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Thread: NOT finding out the sex
May 8th, 2013 07:52 PM #26
Like some previous posters mentioned about themselves, I HATE SURPRISES. Oh my gosh, just TELL ME WHAT IT IS. (And in response to someone's curiosity, I am an introvert as well.)
Unless it's Christmas. But that's different. That's Christmas.
But a baby? If I didn't know the gender I'd spend nine months referring to it as, well, It! Or Baby. Or Kid. Or something to that effect (which would certainly have more comedic value than 'he' or 'she,' but...). I don't like gender-neutral names so that wouldn't work. I'd go CRAZY not knowing. I'd get fidgety and frustrated and GRR.
However, I have no intention of telling anyone else (besides husband/boyfriend/father/person, which I don't have), and ESPECIALLY not telling them names. This child is MINE, you can't name it!
*Also not pregnant/TTC/allthatjazzI’m just trying to behave as I think a friend should behave. Granted, I haven’t had much practice.
~Elphaba Thropp, Wicked, by Gregory Maguire
May 8th, 2013 08:02 PM #28Senior Member
- Join Date
- Jul 2009
Blade: oops on schrodinger - didn't quite intend for that to sound morbid.
I agree with your argument, though. People/society are going to attempt to foisted stereotypical gender norms on your child regardless - in utero as much as outside - but the extent to which you as a parent go along with that is individual, and doesn't depend on knowing the biological sex in advance.
May 8th, 2013 08:24 PM #30Senior Member
- Join Date
- Apr 2013
As far as the gender roles thing - it's not really for the sake of the baby, it's for my own personal sanity. Although it's less than I assume it would be if I knew the gender, I've already gotten comments from family such as "I need to know if I should be buying footballs or dolls" and "if it's a boy, will he be playing sports?" etc. This is something my child will have to deal with either way after they arrive in this world, and it won't make a spot of difference to them whether or not people have these ideas about them before they are born, but it annoys me and isn't something I want to hear for an extra 5 months before they arrive.Lillian Elizabeth 6.16.13
May 8th, 2013 09:47 PM #32Senior Member
- Join Date
- Mar 2013
I love the idea of waiting and being surprised. And I'd also like that people would probably just give me gift cards instead of clothes because that way I could pick stuff I like. And I already prefer neutral colors so a nursery wouldn't even be that difficult to put together. And I'd get to play around with even more names because I'd have to have two lists. And some boy stuff looks freakishly adorable on baby girls (I keep seeing a dark blue onesie with green and orange fishes printed on it. I swear every store has this onesie and I know it's for boys but it would look adorable on a girl) so I could buy a few gender neutrals, a few boy clothes, and call it good.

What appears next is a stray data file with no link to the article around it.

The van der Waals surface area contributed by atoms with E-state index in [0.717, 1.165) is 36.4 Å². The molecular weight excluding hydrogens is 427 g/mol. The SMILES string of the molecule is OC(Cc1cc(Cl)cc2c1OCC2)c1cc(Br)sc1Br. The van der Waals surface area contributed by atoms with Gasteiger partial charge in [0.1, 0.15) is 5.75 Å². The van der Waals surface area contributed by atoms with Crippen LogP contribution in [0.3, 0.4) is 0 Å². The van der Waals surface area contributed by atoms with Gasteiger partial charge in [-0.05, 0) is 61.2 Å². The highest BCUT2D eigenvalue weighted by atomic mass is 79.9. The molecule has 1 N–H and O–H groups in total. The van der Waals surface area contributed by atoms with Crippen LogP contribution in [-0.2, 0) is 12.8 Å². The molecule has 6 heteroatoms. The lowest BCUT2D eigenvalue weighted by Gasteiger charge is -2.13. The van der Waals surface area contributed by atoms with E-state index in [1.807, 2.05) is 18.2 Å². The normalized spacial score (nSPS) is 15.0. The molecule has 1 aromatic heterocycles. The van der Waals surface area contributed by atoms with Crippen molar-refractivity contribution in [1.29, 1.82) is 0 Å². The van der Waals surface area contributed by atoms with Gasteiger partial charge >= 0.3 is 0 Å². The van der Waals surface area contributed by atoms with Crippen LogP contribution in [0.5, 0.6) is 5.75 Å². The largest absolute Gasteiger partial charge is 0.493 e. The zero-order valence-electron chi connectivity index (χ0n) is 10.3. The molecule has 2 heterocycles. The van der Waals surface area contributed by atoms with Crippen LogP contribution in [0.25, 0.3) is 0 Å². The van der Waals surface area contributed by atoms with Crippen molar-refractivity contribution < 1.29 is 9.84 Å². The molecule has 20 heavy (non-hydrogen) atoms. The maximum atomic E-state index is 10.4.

My only problem would be the anticipation; I'm not generally known for patiently awaiting surprises.I hope to be a mom one day. For now I enjoy being a name lover.
My apologies for any typos; i post from my mobile phone.
May 8th, 2013 11:23 PM #34
When people ask if I know what I'm having, I always say that I know for sure it's either a boy or a girl. While I don't want to know the sex before the birth, I always ask the doctor to make sure that it's either one or the other!
To the poster who said "in this day and age, why wait 20 weeks to find out in 20 more weeks?" : While the world at large seems to be hooked into a mindset of instant gratification, I think there is a beauty in letting certain hidden things remain hidden until they are naturally revealed. We let time take its course, and find out at the birth. It's such a nice feeling to know that as much as people can ask, advise, or know about my pregnancy, they can never know that one hidden gem - whether it's a boy or a girl. Once baby is born, it's our special piece of news to know first, revel in our new baby, and then share our news with the world when we're ready.
I have plenty of friends who do find out, and I respect their choices, but it's not something we would choose to do.